2019: The Year in Preview

Washington Post beat reporters and columnists forecast the big stories, themes and questions they think will dominate 2019.
By Post Staff

If there’s one thing this past year taught us, it’s that predicting the future is a dangerous business in a world where even the present sometimes seems hard to understand. But while it may be impossible to know exactly how the year will go, the broad outlines of the debates, ideas and trouble spots that we’ll all be looking back on this time next December are already emerging. So once again, we’ve asked Washington Post beat reporters and columnists to forecast the big stories, themes and questions they think will dominate 2019. Here’s Outlook’s third annual Year in Preview.

The environment by Angela Fritz

The race to claim the North Pole will heat up

Eleven years after Russian explorers planted their country’s flag on the Arctic Ocean floor, trying to claim the seabed for Russia alone, sea ice has melted to a record low, and everyone wants a piece of the North Pole — since it’s no longer a frozen death trap. Cruise lines are trying out polar voyages, and this year, for the first time, a container ship sailed through the fabled Northeast Passage, a journey that until recently would have been impossible.

Angela Fritz is an environmental scientist and The Washington Post’s deputy weather editor

That’s only the (ahem) tip of the iceberg. By some estimates, there’s as much as 90 billion barrels of oil and 47 trillion cubic meters of natural gas under all that water, and the race to claim it is heating up.

Countries can claim an “exclusive economic zone” in the waters they border, up to 200 nautical miles offshore. Only Norway and Iceland have made Arctic claims that have been approved by the United Nations. Several countries, including Russia, Denmark and Canada have overlapping claims that the United Nations hasn’t yet ruled on.

Who wins the territory will have a significant impact on climate and geopolitics for decades. Access to yet-untapped fossil fuels would lower gas prices and drive up carbon emissions, and newly claimed Arctic territory could bring nations closer together physically, which worries the U.S. military. “Of particular note are Russian efforts to build presence and influence in the High North,” the Navy’s U.S. Pacific Command chief, Adm. Harry Harris, said in March. “Russia has more bases north of the Arctic Circle than all other countries combined, and is building more with distinctly military capabilities.”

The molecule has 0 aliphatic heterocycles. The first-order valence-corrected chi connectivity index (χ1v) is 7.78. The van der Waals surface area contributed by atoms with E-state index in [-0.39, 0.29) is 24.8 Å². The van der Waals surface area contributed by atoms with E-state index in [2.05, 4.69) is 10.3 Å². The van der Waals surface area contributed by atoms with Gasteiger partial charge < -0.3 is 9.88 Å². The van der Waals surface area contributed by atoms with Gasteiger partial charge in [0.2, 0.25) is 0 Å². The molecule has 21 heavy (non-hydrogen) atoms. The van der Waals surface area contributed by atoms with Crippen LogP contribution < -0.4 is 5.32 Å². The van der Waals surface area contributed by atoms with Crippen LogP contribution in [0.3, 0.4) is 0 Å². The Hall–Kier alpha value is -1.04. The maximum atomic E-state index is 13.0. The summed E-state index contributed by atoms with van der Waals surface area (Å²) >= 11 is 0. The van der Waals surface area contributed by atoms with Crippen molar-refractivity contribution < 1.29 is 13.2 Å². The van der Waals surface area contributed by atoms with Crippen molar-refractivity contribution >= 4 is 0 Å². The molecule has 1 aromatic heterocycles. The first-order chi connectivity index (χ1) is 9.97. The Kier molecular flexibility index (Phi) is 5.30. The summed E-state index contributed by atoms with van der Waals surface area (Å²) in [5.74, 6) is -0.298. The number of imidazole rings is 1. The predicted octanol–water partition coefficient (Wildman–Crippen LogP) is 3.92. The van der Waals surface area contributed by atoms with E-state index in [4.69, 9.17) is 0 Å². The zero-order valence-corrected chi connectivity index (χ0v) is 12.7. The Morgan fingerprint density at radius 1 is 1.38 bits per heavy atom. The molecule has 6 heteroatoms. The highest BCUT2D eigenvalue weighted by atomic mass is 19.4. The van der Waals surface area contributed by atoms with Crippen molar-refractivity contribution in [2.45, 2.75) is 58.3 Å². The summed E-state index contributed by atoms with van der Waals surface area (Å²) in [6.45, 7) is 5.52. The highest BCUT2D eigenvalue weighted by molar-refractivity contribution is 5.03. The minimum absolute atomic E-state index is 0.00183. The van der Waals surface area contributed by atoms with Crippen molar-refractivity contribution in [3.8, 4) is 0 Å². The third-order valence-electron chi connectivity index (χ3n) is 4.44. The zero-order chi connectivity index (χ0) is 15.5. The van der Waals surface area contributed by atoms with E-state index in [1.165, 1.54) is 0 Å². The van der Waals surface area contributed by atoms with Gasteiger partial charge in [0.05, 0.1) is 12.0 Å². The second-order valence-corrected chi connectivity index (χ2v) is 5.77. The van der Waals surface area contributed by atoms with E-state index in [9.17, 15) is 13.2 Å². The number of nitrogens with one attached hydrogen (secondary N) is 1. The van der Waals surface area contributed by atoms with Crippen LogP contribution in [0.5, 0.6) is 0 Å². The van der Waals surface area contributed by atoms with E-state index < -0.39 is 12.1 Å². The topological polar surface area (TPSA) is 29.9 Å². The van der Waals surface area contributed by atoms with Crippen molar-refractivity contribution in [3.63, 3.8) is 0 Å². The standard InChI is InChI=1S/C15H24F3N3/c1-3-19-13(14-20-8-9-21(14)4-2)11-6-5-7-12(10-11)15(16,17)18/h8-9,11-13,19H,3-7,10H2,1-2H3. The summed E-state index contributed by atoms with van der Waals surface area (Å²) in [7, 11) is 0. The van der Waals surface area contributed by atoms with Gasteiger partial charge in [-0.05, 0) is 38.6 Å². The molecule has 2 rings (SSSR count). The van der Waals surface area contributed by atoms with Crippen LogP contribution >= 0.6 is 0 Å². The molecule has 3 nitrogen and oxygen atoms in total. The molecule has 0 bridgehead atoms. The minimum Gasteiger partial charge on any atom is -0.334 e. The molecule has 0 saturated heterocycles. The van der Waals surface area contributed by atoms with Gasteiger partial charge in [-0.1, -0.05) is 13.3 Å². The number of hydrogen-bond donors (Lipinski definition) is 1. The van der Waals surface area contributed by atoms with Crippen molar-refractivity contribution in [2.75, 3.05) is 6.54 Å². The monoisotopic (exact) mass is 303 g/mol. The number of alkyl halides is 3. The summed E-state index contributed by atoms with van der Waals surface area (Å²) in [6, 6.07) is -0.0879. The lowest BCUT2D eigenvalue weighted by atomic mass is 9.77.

Sports by Kevin B. Blackistone

More athletes will refuse to be exploited

The WNBA’s Las Vegas Aces did something last summer that no women’s team had ever done: It refused to play a game, citing health concerns. The NFL’s best running back, the Pittsburgh Steelers’ Le’Veon Bell, took it one step further: He refused to play the entire 2018 season. And a high school basketball player, all-American Darius Bazley, refused to join the NCAA’s cartel. He opted for a $1 million paycheck with New Balance to train a year for the NBA draft, rather than get paid nothing while toiling for a college coach making his own millions.

Kevin B. Blackistone writes sports commentary for The Washington Post.

While athletes like Colin Kaepernick protesting for social justice have drawn attention over the past few years, a different trend may prove even more disruptive — and important — in 2019. More and more athletes in the pros, college and even high school are taking their ball and going home, rather than accepting exploitation in the multibillion-dollar sports industrial complex.

They are doing so for self-preservation: The college bowl season kicked off with several stars refusing to suit up and risk injury that could cancel NFL contracts. They are doing so for more equitable pay: The WNBA players’ union followed the Aces’ lead in November and voted out of its contract with the NBA, in part to protest for a share of revenue closer to the 50 percent NBA players get, rather than the 20 percent the WNBA pays. They are doing so because, at the least, their livelihoods are on the line, and, like so many other workers, they can’t count on altruism from owners and management. Next year, those who control sports may push back hard against those who play them.

Extremism by Amanda Erickson

Terrorist attacks will be harder to prevent

Terrorism was the rare bright spot in 2018: It was down around the world. In fact, data collected by the University of Maryland shows that the number of terrorist attacks has dropped every year since 2015.

That may not hold in 2019.

Amanda Erickson writes about foreign affairs for The Washington Post.